Mark: You have a Bavaria 36 called 'Tortola' which has a shallow draft, which I presume is perfectly suited for the East Coast where you are restricted with depth. What do you enjoy most about the boat?

Tim: What I enjoy most about the boat, is that it fits our requirements very well. My partner is very new to sailing and she likes the comfort and space that you get down below. With Bavaria you get a lot of boat for your money - it's very well equipped downstairs - but because of its short keel I find it is very flighty and likes to heel over, it's very responsive. To me it brings back a little bit of that dinghy challenge really. Some cruisers you can sit in them, and just sail around without doing anything. I think Tortola, our Bavaria, because of the short keel actually is a bit more flighty and you have to really sail it. And that's what I like about it as a cruiser.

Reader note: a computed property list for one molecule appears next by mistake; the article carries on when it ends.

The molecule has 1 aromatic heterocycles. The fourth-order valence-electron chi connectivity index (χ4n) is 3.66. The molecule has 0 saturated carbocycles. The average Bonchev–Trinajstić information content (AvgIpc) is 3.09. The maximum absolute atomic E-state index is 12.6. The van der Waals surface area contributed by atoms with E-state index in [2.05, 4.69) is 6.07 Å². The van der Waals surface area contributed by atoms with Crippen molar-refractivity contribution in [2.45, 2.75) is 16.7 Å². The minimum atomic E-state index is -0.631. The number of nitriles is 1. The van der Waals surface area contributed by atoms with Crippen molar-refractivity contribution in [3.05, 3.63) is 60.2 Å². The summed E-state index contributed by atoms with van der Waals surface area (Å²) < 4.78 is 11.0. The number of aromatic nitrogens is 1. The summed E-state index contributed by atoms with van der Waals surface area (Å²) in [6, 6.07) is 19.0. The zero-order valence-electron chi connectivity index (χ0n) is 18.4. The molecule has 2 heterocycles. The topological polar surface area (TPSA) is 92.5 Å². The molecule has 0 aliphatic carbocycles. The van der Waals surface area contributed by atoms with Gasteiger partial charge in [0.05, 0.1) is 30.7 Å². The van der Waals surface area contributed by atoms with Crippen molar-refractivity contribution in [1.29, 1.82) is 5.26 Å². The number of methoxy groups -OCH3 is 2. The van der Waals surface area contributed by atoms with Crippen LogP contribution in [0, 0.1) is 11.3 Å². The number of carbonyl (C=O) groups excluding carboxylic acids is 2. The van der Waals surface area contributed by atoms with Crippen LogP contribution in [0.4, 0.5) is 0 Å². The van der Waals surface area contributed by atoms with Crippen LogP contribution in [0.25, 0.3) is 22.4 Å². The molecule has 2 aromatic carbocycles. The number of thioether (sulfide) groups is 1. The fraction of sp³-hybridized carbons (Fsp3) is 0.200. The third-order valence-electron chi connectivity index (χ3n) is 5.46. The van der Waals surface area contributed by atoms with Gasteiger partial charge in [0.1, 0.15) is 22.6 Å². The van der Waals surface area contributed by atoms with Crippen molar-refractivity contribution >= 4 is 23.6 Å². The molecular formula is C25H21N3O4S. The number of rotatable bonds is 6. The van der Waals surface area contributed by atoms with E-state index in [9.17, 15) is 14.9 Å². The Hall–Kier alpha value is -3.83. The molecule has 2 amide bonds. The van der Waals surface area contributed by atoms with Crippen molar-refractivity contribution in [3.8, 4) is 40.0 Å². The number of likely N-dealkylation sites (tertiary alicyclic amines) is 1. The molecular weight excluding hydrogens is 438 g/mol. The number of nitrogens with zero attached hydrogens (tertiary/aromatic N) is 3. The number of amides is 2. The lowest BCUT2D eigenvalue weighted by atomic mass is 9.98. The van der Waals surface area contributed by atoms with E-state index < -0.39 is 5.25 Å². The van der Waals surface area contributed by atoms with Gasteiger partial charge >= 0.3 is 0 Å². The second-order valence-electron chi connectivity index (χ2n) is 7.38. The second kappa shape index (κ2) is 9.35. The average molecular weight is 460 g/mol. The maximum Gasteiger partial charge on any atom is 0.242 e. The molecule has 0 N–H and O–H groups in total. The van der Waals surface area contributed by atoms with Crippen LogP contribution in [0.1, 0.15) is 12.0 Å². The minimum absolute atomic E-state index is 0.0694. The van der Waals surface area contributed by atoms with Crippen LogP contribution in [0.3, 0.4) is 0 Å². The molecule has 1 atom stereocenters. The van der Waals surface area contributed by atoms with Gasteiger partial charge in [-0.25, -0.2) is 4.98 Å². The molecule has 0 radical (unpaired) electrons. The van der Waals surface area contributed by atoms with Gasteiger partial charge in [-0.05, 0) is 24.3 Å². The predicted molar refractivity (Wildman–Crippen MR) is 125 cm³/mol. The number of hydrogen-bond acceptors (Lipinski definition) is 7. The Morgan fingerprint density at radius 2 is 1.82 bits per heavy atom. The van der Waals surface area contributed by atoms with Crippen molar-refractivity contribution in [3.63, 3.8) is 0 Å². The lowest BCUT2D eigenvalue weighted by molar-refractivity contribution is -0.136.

Mark: And you've chosen Hyde Sails for your Bavaria. What did you notice was the main advantage of having Hyde Sails on your yacht?

Tim: The main difference was the increase in speed. To gain a knot – and we are talking about at least a knot – is worth that investment when you're doing trips to a place like Southwold, which is 40 miles away and where the timing of your arrival at the harbour entrance is crucial. If you can get there an hour earlier that makes a big difference. The other big difference is the fact the boat points an awful lot higher. So going into the wind, she is much closer to the wind because of the sails. Finally, we have a fully battened mainsail which sets very nicely in very light winds, which our other sails struggled to do.